The Fine Art of Voluntary Adversity

[Featured image: The runner I am pacing finds a second wind at mile 92 of the Kodiak 100.]

Every one of us that toes the line at an ultramarathon gets asked at some point why we do what we do. We all have our own reasons, but there is a seemingly common thread: this sport, more than most, makes us feel alive. We feel alive in the triumphs and tragedies that are a requisite part of covering what seems like inconceivable distances on foot. While the adversity we face is voluntary, indeed manufactured in a sense, it is adversity nonetheless as we set out with a drive to complete what may seem to be an impossible physical test.

I had the honor recently of being a pacer for two friends at two different 100 mile races that were two weeks apart. As is tradition for these things, I will leave the specific stories of how their individual races unfolded to tell on their own. I was reminded once again, however, that no runner is guaranteed a good day; an experienced and properly trained runner can still be defeated by the course on any given day, no matter how strong the drive is to succeed; and a runner can also spend most of a race just shuffling along slowly, seemingly physically beaten with only the drive to finish allowing him or her to keep going, then suddenly and miraculously spring to life and run as if the race just started at mile 92. There are deep, deep emotions; Tears of pain, tears of suffering, and tears of joy. The physical and emotional responses are similar, I think, to what many go through when experiencing real-life adversity with potential real-life tragic consequences. Since real-life tragedy is not a likely outcome, there is a beauty in it. It is one of the myriad things that keeps us coming back.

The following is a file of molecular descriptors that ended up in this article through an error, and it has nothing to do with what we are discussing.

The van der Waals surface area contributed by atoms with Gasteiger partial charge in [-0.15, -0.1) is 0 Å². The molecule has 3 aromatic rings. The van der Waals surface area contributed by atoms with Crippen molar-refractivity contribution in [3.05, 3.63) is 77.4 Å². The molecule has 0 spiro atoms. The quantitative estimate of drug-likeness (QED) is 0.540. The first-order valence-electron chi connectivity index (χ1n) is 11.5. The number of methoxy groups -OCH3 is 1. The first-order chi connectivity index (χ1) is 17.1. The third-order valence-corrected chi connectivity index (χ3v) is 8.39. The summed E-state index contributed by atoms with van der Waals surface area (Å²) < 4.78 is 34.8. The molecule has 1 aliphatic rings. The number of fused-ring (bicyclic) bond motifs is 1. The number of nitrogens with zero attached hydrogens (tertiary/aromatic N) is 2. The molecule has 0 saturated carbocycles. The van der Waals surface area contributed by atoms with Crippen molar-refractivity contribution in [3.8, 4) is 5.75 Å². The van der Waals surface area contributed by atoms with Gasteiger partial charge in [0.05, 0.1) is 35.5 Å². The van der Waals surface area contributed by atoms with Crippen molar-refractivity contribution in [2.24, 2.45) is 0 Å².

A race ends prematurely, in the dead of night, at Red Box Aid Station during the Angeles Crest 100.

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